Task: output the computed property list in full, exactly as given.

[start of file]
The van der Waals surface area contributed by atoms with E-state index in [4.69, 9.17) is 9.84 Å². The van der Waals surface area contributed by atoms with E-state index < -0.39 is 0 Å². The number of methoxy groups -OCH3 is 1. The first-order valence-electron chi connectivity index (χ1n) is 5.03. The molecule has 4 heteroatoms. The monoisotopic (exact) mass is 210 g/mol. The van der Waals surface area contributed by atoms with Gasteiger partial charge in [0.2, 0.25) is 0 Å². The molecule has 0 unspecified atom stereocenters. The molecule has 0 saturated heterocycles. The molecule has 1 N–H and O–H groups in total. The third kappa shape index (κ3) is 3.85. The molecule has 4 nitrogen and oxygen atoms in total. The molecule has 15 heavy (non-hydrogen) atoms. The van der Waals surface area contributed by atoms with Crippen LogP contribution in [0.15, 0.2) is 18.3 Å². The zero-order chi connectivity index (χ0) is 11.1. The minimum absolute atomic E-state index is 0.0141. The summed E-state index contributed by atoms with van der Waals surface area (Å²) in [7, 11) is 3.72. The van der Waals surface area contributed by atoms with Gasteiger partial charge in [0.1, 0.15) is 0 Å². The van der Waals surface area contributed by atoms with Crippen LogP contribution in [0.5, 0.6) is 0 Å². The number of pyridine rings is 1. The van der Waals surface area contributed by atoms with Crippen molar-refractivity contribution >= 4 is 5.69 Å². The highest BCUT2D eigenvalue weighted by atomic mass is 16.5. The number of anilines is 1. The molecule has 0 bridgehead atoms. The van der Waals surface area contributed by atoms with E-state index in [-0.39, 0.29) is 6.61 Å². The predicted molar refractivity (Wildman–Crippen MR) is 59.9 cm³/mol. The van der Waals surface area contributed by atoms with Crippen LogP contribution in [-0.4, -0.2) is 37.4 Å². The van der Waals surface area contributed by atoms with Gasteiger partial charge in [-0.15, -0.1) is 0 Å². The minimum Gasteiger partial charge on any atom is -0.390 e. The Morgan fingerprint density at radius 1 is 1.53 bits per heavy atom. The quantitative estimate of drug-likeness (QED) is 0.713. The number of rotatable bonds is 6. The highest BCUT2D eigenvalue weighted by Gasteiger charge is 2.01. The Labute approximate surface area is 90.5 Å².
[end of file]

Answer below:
The van der Waals surface area contributed by atoms with E-state index in [4.69, 9.17) is 9.84 Å². The van der Waals surface area contributed by atoms with E-state index < -0.39 is 0 Å². The number of methoxy groups -OCH3 is 1. The first-order valence-electron chi connectivity index (χ1n) is 5.03. The molecule has 4 heteroatoms. The monoisotopic (exact) mass is 210 g/mol. The van der Waals surface area contributed by atoms with Gasteiger partial charge in [0.2, 0.25) is 0 Å². The molecule has 0 unspecified atom stereocenters. The molecule has 0 saturated heterocycles. The molecule has 1 N–H and O–H groups in total. The third kappa shape index (κ3) is 3.85. The molecule has 4 nitrogen and oxygen atoms in total. The molecule has 15 heavy (non-hydrogen) atoms. The van der Waals surface area contributed by atoms with Crippen LogP contribution in [0.15, 0.2) is 18.3 Å². The zero-order chi connectivity index (χ0) is 11.1. The minimum absolute atomic E-state index is 0.0141. The summed E-state index contributed by atoms with van der Waals surface area (Å²) in [7, 11) is 3.72. The van der Waals surface area contributed by atoms with Gasteiger partial charge in [0.1, 0.15) is 0 Å². The van der Waals surface area contributed by atoms with Crippen LogP contribution in [0.5, 0.6) is 0 Å². The number of pyridine rings is 1. The van der Waals surface area contributed by atoms with Crippen molar-refractivity contribution >= 4 is 5.69 Å². The highest BCUT2D eigenvalue weighted by atomic mass is 16.5. The number of anilines is 1. The molecule has 0 bridgehead atoms. The van der Waals surface area contributed by atoms with E-state index in [-0.39, 0.29) is 6.61 Å². The predicted molar refractivity (Wildman–Crippen MR) is 59.9 cm³/mol. The van der Waals surface area contributed by atoms with Crippen LogP contribution in [-0.4, -0.2) is 37.4 Å². The van der Waals surface area contributed by atoms with Gasteiger partial charge in [-0.15, -0.1) is 0 Å². The minimum Gasteiger partial charge on any atom is -0.390 e. The Morgan fingerprint density at radius 1 is 1.53 bits per heavy atom. The quantitative estimate of drug-likeness (QED) is 0.713. The number of rotatable bonds is 6. The highest BCUT2D eigenvalue weighted by Gasteiger charge is 2.01. The Labute approximate surface area is 90.5 Å².